. .

U.S. DEPARTMENT OF THE INTERIOR

BUREAU OF LAND MANAGEMENT

Oregon / Washington

Lower Alsea River

The Lower Alsea River watershed, located in the Alsea River Basin, encompasses about 98,470 land acres of the western Oregon Coast Range mountains along the lower Alsea River in Benton and Lincoln counties. The watershed, with State Highway 34 running through it, stretches from Waldport on the coast to the inland town of Alsea. About 14% of the watershed (13,786 acres) is managed by the Bureau of Land Management (BLM) management, about 43% (42,342 acres) is managed by the United States Forest Service (USFS, Siuslaw National Forest), and the remaining land is in private ownership. The communities of Tidewater and Bayview are located within the watershed boundaries.

Click on titles to navigate to specific documents. For ease of function, the Lower Alsea River Watershed Analysis and the maps are separate Adobe Acrobat PDf files.

All the Lower Alsea River Watershed documents are scanned images and are not readable with Accessibility Software. For additional assistance contact the BLM Salem District at 503.375.5646.

Lower Alsea River Watershed Analysis (PDF)

Lower Alsea River Maps 1-6 (PDF)

  1. Land Use Allocation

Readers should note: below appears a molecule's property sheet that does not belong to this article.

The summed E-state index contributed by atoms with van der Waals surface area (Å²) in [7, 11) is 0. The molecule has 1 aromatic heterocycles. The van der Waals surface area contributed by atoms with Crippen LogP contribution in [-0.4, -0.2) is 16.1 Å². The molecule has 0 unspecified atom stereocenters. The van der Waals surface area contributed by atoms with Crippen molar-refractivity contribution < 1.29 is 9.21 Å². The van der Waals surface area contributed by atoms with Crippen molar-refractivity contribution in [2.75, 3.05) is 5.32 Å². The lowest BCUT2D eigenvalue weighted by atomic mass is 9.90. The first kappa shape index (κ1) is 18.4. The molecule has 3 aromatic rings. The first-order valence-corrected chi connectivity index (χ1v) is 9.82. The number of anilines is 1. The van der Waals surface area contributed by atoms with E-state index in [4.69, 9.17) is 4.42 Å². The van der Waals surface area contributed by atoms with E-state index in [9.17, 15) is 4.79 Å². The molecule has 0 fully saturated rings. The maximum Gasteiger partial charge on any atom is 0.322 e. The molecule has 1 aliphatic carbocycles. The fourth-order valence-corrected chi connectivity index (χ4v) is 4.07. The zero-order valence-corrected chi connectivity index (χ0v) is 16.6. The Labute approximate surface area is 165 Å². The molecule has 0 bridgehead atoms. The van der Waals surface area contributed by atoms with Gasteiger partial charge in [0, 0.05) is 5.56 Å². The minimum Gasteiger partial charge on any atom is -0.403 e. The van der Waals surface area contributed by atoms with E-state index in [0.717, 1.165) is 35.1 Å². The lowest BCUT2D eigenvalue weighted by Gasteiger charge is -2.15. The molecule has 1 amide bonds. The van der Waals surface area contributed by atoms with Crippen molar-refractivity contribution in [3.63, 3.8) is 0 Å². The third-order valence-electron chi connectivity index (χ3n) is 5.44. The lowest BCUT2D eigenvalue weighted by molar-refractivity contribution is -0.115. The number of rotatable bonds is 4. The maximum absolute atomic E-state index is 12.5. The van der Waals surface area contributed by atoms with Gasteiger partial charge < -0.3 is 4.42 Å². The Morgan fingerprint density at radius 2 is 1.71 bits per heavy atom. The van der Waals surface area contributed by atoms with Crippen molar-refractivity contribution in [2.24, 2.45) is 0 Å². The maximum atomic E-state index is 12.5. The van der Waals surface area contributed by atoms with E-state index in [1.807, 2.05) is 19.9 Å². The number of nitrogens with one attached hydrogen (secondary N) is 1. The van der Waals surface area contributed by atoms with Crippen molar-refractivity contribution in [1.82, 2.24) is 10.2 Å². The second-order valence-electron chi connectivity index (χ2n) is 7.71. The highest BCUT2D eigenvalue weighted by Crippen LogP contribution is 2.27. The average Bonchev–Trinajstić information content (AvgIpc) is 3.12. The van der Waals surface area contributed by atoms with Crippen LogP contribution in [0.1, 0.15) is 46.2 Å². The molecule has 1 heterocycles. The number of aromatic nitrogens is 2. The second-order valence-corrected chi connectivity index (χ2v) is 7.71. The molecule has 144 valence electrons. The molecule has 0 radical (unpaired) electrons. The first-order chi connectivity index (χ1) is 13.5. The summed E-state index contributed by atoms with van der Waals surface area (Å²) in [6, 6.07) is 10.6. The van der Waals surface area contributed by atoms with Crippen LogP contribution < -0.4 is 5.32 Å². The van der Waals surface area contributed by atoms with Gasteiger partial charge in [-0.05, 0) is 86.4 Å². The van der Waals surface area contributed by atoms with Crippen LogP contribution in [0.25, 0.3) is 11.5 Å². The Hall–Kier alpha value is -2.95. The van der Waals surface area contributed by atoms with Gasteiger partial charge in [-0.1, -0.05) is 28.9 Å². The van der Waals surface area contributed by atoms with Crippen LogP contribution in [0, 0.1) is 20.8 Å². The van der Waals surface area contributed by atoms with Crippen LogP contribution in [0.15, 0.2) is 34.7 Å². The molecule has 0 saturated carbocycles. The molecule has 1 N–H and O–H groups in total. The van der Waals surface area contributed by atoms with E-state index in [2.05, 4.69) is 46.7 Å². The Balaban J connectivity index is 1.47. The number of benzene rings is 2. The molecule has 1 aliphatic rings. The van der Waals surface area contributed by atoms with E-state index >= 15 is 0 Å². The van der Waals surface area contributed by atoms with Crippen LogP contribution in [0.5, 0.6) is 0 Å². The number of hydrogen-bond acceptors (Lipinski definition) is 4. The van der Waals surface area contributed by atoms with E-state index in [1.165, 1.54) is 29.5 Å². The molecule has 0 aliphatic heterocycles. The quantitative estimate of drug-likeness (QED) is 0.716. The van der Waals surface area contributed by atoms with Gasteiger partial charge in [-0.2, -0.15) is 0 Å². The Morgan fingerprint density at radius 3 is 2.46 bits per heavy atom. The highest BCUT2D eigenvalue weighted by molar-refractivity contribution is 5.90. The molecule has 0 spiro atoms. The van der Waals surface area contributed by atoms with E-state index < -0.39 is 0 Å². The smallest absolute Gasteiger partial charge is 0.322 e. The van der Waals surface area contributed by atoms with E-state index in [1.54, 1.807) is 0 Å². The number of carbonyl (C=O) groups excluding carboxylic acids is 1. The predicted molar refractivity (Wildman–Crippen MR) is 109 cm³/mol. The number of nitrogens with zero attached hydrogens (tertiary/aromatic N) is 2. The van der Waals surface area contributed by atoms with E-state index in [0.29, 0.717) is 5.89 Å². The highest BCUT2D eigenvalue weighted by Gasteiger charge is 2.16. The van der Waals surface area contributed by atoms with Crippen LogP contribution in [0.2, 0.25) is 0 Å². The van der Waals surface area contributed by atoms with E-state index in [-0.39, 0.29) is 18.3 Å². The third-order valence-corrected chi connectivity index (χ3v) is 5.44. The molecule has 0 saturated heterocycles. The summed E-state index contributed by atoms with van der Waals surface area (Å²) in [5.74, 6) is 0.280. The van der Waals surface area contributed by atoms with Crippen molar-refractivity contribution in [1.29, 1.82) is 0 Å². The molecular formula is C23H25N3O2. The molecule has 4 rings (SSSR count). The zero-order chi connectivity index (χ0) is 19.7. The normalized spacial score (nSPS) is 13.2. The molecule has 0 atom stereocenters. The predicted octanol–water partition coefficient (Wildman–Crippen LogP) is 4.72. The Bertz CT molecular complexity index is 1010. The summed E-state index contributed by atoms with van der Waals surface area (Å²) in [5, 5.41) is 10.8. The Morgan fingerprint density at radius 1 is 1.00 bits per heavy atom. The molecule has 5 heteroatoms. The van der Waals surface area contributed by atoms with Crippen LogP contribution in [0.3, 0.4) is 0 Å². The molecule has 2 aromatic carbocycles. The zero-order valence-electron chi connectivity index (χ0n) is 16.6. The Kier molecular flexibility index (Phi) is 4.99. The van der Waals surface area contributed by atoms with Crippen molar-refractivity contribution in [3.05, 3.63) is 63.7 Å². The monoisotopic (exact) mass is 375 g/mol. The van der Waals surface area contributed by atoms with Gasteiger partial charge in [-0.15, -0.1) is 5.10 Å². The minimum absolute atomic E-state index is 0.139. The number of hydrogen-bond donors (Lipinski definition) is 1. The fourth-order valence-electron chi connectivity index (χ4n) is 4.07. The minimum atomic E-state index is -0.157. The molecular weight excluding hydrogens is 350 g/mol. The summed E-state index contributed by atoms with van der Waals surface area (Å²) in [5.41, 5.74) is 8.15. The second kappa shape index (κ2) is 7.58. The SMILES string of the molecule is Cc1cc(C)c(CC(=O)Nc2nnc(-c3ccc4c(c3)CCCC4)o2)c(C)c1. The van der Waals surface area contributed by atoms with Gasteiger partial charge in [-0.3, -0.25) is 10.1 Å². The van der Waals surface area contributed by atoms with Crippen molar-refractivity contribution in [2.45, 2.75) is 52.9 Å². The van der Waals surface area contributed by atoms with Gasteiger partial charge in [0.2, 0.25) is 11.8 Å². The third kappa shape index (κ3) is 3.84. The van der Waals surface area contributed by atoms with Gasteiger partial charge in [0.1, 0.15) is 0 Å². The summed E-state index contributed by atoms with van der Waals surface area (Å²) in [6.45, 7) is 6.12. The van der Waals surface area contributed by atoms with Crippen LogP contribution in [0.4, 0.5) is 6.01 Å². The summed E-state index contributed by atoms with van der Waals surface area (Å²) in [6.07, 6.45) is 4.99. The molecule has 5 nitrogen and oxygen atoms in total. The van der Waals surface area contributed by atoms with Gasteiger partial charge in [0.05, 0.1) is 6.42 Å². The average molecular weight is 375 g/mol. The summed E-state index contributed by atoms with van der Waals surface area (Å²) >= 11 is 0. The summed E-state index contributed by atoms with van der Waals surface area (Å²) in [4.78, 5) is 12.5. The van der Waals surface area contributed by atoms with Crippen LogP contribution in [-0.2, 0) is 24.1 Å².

2. Ownerships
  3. Forest Plan
  4. Lithology
  5. Landslide Risk
  6. Fire History

Lower Alsea River WA Maps 7-11 (PDF)

  1. Historic Vegetation
  2. Current Vegetation
  3. Alsea Vegetation
  4. Subwatersheds
  5. Riparian Species

Lower Alsea River WA Maps 12-16 (PDF)

  1. Riparian Canopy Cover
  2. Visual Resource Classes
  3. Potential Natural Vegetation
  4. Interior Forest
  5. Managed Stands

Lower Alsea River WA Maps 17-21 (PDF)

  1. Swiss Needle Cast
  2. Alsea Basin Watersheds
  3. Stream Gradients
  4. Stream Confinement
  5. Stream Function

Lower Alsea River WA Maps 22-26 (PDF)

  1. Fire Distrbution
  2. Road Opportunities
  3. Water Uses
  4. Stream Temperature
  5. Alsea Bay Estuary

Lower Alsea River WA Maps 27-31 (PDF)

  1. Lower Alsea Analysis Area Timber Harvest by Decade
  2. Road System
  3. Restoration Priorities
  4. Vegetation Outside Reserves
  5. Timber Harvest Opportunities